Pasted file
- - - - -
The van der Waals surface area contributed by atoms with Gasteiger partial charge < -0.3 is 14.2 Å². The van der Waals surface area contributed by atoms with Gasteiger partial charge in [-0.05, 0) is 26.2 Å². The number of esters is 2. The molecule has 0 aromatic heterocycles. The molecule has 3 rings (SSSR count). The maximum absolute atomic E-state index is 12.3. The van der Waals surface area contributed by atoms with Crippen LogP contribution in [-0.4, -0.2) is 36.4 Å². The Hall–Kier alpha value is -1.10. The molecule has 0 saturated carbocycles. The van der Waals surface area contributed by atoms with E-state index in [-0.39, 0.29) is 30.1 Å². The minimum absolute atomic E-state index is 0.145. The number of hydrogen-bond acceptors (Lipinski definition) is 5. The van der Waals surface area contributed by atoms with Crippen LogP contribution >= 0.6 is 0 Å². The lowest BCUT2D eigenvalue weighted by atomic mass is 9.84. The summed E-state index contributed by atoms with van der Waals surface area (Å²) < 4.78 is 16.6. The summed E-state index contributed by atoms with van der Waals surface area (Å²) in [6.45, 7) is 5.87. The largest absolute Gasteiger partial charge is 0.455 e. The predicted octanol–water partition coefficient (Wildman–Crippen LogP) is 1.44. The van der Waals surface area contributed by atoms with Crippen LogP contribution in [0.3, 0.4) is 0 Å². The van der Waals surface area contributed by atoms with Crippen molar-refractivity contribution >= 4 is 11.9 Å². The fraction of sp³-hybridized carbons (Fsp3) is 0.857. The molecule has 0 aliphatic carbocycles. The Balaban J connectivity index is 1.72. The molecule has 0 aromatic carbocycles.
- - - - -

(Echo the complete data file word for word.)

The van der Waals surface area contributed by atoms with Gasteiger partial charge < -0.3 is 14.2 Å². The van der Waals surface area contributed by atoms with Gasteiger partial charge in [-0.05, 0) is 26.2 Å². The number of esters is 2. The molecule has 0 aromatic heterocycles. The molecule has 3 rings (SSSR count). The maximum absolute atomic E-state index is 12.3. The van der Waals surface area contributed by atoms with Crippen LogP contribution in [-0.4, -0.2) is 36.4 Å². The Hall–Kier alpha value is -1.10. The molecule has 0 saturated carbocycles. The van der Waals surface area contributed by atoms with E-state index in [-0.39, 0.29) is 30.1 Å². The minimum absolute atomic E-state index is 0.145. The number of hydrogen-bond acceptors (Lipinski definition) is 5. The van der Waals surface area contributed by atoms with Crippen LogP contribution >= 0.6 is 0 Å². The lowest BCUT2D eigenvalue weighted by atomic mass is 9.84. The summed E-state index contributed by atoms with van der Waals surface area (Å²) < 4.78 is 16.6. The summed E-state index contributed by atoms with van der Waals surface area (Å²) in [6.45, 7) is 5.87. The largest absolute Gasteiger partial charge is 0.455 e. The predicted octanol–water partition coefficient (Wildman–Crippen LogP) is 1.44. The van der Waals surface area contributed by atoms with Crippen LogP contribution in [0.3, 0.4) is 0 Å². The van der Waals surface area contributed by atoms with Crippen molar-refractivity contribution >= 4 is 11.9 Å². The fraction of sp³-hybridized carbons (Fsp3) is 0.857. The molecule has 0 aliphatic carbocycles. The Balaban J connectivity index is 1.72. The molecule has 0 aromatic carbocycles.